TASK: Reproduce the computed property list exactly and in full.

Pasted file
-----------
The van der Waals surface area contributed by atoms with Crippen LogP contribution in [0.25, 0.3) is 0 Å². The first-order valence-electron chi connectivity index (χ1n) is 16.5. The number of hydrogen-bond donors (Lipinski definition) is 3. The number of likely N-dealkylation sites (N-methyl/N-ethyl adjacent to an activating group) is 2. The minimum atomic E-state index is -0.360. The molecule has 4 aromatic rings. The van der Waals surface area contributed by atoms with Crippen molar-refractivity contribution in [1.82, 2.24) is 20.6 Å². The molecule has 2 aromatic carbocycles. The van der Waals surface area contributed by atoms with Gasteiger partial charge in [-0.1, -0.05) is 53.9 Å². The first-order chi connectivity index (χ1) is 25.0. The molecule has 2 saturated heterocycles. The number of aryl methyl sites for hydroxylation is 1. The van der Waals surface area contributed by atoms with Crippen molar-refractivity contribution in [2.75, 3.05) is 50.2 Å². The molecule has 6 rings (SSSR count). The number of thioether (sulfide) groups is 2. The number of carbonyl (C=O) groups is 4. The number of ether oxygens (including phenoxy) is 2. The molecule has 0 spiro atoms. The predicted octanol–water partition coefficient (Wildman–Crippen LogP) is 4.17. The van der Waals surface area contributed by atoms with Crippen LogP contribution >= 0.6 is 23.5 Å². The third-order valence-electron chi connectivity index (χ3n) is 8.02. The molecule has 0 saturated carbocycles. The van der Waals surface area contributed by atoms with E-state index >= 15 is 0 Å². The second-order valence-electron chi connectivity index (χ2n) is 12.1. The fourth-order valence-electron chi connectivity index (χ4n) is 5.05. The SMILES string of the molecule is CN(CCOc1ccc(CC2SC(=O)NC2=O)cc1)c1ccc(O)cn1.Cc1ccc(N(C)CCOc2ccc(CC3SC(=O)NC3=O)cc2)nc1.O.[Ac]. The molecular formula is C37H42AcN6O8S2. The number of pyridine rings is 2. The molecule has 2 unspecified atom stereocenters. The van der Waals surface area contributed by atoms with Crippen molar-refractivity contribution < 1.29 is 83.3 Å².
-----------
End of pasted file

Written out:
The van der Waals surface area contributed by atoms with Crippen LogP contribution in [0.25, 0.3) is 0 Å². The first-order valence-electron chi connectivity index (χ1n) is 16.5. The number of hydrogen-bond donors (Lipinski definition) is 3. The number of likely N-dealkylation sites (N-methyl/N-ethyl adjacent to an activating group) is 2. The minimum atomic E-state index is -0.360. The molecule has 4 aromatic rings. The van der Waals surface area contributed by atoms with Crippen molar-refractivity contribution in [1.82, 2.24) is 20.6 Å². The molecule has 2 aromatic carbocycles. The van der Waals surface area contributed by atoms with Gasteiger partial charge in [-0.1, -0.05) is 53.9 Å². The first-order chi connectivity index (χ1) is 25.0. The molecule has 2 saturated heterocycles. The number of aryl methyl sites for hydroxylation is 1. The van der Waals surface area contributed by atoms with Crippen molar-refractivity contribution in [2.75, 3.05) is 50.2 Å². The molecule has 6 rings (SSSR count). The number of thioether (sulfide) groups is 2. The number of carbonyl (C=O) groups is 4. The number of ether oxygens (including phenoxy) is 2. The molecule has 0 spiro atoms. The predicted octanol–water partition coefficient (Wildman–Crippen LogP) is 4.17. The van der Waals surface area contributed by atoms with Crippen LogP contribution >= 0.6 is 23.5 Å². The third-order valence-electron chi connectivity index (χ3n) is 8.02. The molecule has 0 saturated carbocycles. The van der Waals surface area contributed by atoms with E-state index >= 15 is 0 Å². The second-order valence-electron chi connectivity index (χ2n) is 12.1. The fourth-order valence-electron chi connectivity index (χ4n) is 5.05. The SMILES string of the molecule is CN(CCOc1ccc(CC2SC(=O)NC2=O)cc1)c1ccc(O)cn1.Cc1ccc(N(C)CCOc2ccc(CC3SC(=O)NC3=O)cc2)nc1.O.[Ac]. The molecular formula is C37H42AcN6O8S2. The number of pyridine rings is 2. The molecule has 2 unspecified atom stereocenters. The van der Waals surface area contributed by atoms with Crippen molar-refractivity contribution < 1.29 is 83.3 Å².